Shelter Shopping



My ministry’s American headquarters is in Paris.  Paris, Texas, that is.  I think it’s pretty funny that the headquarters for a European ministry should be in Paris.  But this was just where our US-based corporate secretary lives.  Since Laurie receives mail for the organization, it needed to be somewhere convenient for her.

Once a year, we have a corporate meeting, which means that I come to Texas and visit Laurie.  She has been a dear friend since our oldest sons were toddlers, when we lived next door to each other in a suburb of Dallas.

Laurie, like me, like Sally, and Allegra, has a passion for Jesus, and for reaching Europe.  From the time she heard that I had started this ministry, Laurie has been enthusiastic about being a part of it: first as a prayer partner, then as our corporate secretary.

I arrived in Paris today after two days of driving from North Carolina.  After treating me to a Tex-Mex lunch, she took me to the local homeless shelter run by a local Ministry.  They are about to open a thrift shop, and Laurie had been cleaning out her closets.  We took her donations, and met Delia, the director of the shelter.

Delia was very encouraged to receive Laurie’s items, and offered to take us on a tour of the shelter, primarily a women’s shelter.  The place is quite big, with 52 beds—32 of which are currently occupied.  She explained that before being accepted into the shelter, all applicants must pass a drug test.  They must also be willing to do chores in order to keep the place clean and in order.  There are family bedrooms, single parent and child bedrooms, and shared rooms for single women.  There is a separate hall for single men.  And a big communal kitchen and dining room.  Residents are free to use the kitchen facilities for breakfast and lunch, and there is a shared dinner.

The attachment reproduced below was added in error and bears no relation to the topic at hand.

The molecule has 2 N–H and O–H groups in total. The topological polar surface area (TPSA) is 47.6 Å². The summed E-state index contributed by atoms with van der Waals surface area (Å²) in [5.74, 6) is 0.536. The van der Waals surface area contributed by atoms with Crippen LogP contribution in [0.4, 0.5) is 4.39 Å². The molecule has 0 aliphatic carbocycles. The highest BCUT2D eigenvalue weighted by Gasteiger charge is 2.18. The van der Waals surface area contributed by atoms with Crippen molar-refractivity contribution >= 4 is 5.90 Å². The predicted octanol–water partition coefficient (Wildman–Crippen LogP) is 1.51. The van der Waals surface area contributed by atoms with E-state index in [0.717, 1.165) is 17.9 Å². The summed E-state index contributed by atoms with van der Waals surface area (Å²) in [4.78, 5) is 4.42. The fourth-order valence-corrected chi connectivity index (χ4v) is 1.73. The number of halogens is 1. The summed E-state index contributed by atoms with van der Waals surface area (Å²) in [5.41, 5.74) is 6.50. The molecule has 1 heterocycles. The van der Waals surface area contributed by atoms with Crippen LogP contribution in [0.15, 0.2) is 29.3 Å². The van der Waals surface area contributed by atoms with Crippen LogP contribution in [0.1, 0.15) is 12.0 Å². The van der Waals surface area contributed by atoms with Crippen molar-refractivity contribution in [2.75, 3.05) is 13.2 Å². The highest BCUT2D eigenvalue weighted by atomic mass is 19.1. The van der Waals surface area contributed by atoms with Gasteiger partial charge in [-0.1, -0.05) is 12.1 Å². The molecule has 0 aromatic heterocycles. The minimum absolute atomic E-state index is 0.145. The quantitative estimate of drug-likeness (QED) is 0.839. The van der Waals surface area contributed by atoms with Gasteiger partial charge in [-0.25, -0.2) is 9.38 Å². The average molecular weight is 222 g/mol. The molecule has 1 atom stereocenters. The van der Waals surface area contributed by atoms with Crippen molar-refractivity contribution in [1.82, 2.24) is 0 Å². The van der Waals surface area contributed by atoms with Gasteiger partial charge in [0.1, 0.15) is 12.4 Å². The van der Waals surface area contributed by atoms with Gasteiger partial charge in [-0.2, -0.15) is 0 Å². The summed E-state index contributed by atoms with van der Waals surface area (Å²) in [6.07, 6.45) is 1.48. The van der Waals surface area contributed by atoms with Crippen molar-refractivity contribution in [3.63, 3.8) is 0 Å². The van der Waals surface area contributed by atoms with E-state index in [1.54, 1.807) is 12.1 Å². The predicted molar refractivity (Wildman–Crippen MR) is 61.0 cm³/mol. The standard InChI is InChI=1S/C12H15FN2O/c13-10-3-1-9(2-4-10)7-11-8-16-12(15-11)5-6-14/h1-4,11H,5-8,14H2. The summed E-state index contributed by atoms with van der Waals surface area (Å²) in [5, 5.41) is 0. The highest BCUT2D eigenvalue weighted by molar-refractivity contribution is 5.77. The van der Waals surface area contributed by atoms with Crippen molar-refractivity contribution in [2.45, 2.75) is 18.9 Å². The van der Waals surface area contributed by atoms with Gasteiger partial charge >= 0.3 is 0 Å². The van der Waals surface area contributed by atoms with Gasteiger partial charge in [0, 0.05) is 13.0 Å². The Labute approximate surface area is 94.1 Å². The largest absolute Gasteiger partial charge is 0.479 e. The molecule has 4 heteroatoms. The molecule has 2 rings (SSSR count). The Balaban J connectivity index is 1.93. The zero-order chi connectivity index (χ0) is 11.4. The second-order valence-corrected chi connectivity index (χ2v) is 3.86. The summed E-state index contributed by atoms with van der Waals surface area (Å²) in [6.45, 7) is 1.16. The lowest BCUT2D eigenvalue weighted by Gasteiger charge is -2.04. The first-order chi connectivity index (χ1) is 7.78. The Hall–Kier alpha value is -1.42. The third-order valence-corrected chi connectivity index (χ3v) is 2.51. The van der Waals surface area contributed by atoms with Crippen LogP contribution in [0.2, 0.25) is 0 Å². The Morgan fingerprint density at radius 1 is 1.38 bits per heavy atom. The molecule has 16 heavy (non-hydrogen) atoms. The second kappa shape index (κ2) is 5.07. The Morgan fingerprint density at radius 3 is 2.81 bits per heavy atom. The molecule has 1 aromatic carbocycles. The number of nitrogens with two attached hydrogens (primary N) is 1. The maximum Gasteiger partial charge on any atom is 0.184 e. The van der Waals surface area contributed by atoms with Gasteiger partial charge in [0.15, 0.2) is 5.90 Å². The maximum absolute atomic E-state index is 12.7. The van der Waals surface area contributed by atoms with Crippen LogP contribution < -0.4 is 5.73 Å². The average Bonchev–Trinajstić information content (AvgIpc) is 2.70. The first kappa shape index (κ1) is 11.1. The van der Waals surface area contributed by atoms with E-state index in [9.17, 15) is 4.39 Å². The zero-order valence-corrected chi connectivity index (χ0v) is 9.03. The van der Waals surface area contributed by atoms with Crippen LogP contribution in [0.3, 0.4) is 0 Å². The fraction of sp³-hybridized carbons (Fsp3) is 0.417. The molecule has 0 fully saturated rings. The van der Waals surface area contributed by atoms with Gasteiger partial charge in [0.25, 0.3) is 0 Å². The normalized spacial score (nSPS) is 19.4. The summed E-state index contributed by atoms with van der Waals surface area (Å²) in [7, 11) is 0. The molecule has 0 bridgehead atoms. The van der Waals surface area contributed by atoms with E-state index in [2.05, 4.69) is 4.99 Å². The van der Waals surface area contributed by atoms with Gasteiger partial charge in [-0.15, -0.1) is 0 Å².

The whole place was very clean and tidy, with everything in good working order.  The next room Delia showed us was the key to keeping the place so nice, and she was especially excited to show it to us: the incentives shop.  Residents are encouraged to pitch-in and help out around the place.  In return they earn incentives that they may spend in the incentives shop.  There was a rack of new clothes donated by Cato[1].  Delia explained that while many clothing stores shred or burn their unsold stock, Cato donates it to the shelter on the stipulation that the clothing will not be sold.  The incentives shop also had scented soap, shampoo, hand lotion, and perfume, nice notebooks, and men’s new underwear donated by someone else.  I realized that if I found myself in a shelter, I would want a notebook in which to write my thoughts and feelings.

All of this was very inspiring, so when the tour was over, I handed Delia a donation.  She was so excited that it moved her to tears.  She asked me how I wanted the money spent.  I told her that at her own discretion was fine with me.  A big smile spread across Delia’s face and she said, “Then I would like to go shopping at the Dollar store for more items for the incentives shop.  The ladies need hose to wear to church, and I’d like to get them some.”

Back in the car, Laurie said that she needed to get some dog food, explaining the problems that her little dog was having with the switch from dry food to wet food.  He’s an old dog, and he can’t handle the kibble any more, no matter how small.  The pet store was in the same area as the Dollar store, so Laurie pulled up in front of the Dollar store, saying, “Let’s take a look in here for those pantyhose.”  We went on a little shopping spree, buying items for men, children, and of course, the women’s hose.  Then we returned to the shelter just as Delia was pulling out of the parking lot.  We stopped her and gave her our purchases—again she was moved to tears.


When we got back to her house, Laurie said, “You know what!  We forgot to get dog food!”  Yes, in all the fun, we completely forgot to go to the pet store.  As we laughed at the oversight, she said, “I guess we’ll get some later.”

While this is not something I do all the time, the joy of having helped and encouraged someone is something I am blessed to feel every day.  Today Laurie got to share in that blessing, too!  God is good!

[1] I don’t normally plug businesses, but Cato deserves some applause here.

One thought on “Shelter Shopping

  1. Pingback: Redeeming Last Year | Walking By Faith in Europe

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